G4 upgrades for Power Macs: turning antiques into OS X machines


When you want to get the most out of a G3 or early G4 Mac and don’t mind sticking a hand into its guts, a G4 upgrade card may be for you. Although it won’t bring a system up to par with today’s Power Macs, it can significantly improve your OS X experience. For this review, we ran seven upgrade cards through our testing gauntlet, a blue-&-white Power Mac G3/350MHz and a Power Mac G4/500MHz. Documentation
To install an upgrade card, you need documentation with clear illustrations. The PowerLogix PowerForce G4 ZIF, PowerForce G4 Series 100, and PowerForce Dual G4 cards come with an installation sheet with some directions, illustrations, and screen shots that provide a basic outline for installing the card. The sheets for the PowerForce G4 Series 100 and PowerForce Dual G4 lack a tech-support number, and the company’s email address is useless if your computer isn’t booting. PowerLogix does include a DVD with an installation movie, handy if you have a second computer or a TV near your desk. Sonnet Technologies’ documentation is the best of the lot. The bound manual for the Encore/ZIF G4 is detailed and easy to follow. The stapled pages for the Encore/ST G4 cards are likewise well-illustrated and thorough. The Sonnet manuals give detailed instructions for each of the systems the cards support. Installation time
With a reasonably steady hand, clear instructions, and the right tools, the actual mechanics of installing the upgrades are manageable. After you gently remove the heat sink, the ZIF processors lift out of their sockets when you raise a small lever. You have to unscrew three screws to disconnect the G4 processors. Of the upgrades for the Power Mac G3, the Encore/ZIF was the easiest to install. Sonnet included the necessary software on CD. We booted into OS 9, ran the firmware updater, swapped processors, and we were done. The PowerForce G4 ZIF instructions direct you to download the updater from the Apple site, but then to use the PowerLogix files for the actual updating. The PowerLogix site can be confusing, and the first link we found to the updating software was dead. The card also has a dial for setting the MHz speed. We had some difficulty installing the PowerForce Dual G4 cards. Because two processors run hotter than one, the dual-processor cards come with a large metal heat sink (meant to draw heat from the processor) and a fan. If you have an internal Iomega Zip drive, the fan hits up against the Zip drive’s IDE cable. We were able to install each card after we bent the Zip cable to closely follow the lines of the mounting frames for the Zip and CD drives, but the stiff cable fought us. We also had some trouble lining up the screws in the heat-sink holes; they frequently flipped over. Enabling the L3 cache on the single-processor PowerForce G4 Series 100 card took extra effort. The required software utility didn’t come in the box, so we had to go to the PowerLogix Web site to get it. The utility runs in the Terminal window. Although the instructions were easy enough to follow, we would have liked something more elegant. Performance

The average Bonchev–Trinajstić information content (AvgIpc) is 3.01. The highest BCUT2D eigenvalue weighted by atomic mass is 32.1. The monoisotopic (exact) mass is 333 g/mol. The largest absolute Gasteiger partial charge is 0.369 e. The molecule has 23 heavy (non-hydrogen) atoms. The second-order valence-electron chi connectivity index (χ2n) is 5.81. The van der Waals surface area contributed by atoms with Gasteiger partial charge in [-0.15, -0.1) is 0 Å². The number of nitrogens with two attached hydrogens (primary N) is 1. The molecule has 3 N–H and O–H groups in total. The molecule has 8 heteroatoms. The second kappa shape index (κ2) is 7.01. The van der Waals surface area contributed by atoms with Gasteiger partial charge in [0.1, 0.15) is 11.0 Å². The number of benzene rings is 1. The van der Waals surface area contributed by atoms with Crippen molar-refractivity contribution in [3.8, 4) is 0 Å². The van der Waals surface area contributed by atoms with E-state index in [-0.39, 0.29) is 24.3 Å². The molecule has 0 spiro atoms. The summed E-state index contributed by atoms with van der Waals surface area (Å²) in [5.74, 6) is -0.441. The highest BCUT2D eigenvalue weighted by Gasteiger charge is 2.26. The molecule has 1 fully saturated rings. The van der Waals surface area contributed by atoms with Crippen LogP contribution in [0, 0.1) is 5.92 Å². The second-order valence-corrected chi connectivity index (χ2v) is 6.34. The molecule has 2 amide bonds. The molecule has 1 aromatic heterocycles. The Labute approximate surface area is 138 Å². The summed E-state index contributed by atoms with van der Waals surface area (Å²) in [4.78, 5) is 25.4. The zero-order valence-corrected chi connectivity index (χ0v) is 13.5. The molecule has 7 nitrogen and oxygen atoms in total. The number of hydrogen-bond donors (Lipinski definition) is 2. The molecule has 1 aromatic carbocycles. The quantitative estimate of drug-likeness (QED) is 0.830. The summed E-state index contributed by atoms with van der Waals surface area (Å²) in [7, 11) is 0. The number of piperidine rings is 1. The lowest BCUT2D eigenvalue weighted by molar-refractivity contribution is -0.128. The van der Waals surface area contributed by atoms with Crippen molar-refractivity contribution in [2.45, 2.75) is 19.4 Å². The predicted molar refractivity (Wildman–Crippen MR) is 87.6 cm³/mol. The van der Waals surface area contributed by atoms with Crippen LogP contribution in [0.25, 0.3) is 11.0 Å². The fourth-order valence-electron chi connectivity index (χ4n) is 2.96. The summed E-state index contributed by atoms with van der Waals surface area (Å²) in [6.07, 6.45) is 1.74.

Both sets of cards improved the test systems’ performance by at least 30 per cent. In general, we had fewer installation and performance problems with the cards for the Power Mac G3 models than with those for the Power Mac G4 models. This stability makes sense because the G4 upgrades for the Power Mac G3 have been on the market, at one speed or another, for a few years. The dual-processor cards outperformed the single-processor cards only slightly in most tasks. The second processor does come in handy with processor-intensive tasks that take advantage of it, such as conversions in iTunes and many Photoshop operations. The first batch of Dual cards from PowerLogix had stability problems. They consistently crashed when we used iTunes to encode a song as an MP3 file. Moving the card to a second Power Mac G4/500MHz AGP system didn’t solve the problem. PowerLogix found the source of the trouble: as the second processor kicked in, the motherboard couldn’t supply enough power. The company sent us replacement cards with added power bypasses that fixed the problem. The first Sonnet Encore/ST G4 800 had difficulties running Classic. Even after we completely reinstalled the system, we got a message claiming that the Classic ROM was damaged. We also had intermittent hangs when we rebooted the system with the Encore/ST card installed. Sonnet was able to get us a replacement card that didn’t have either problem.
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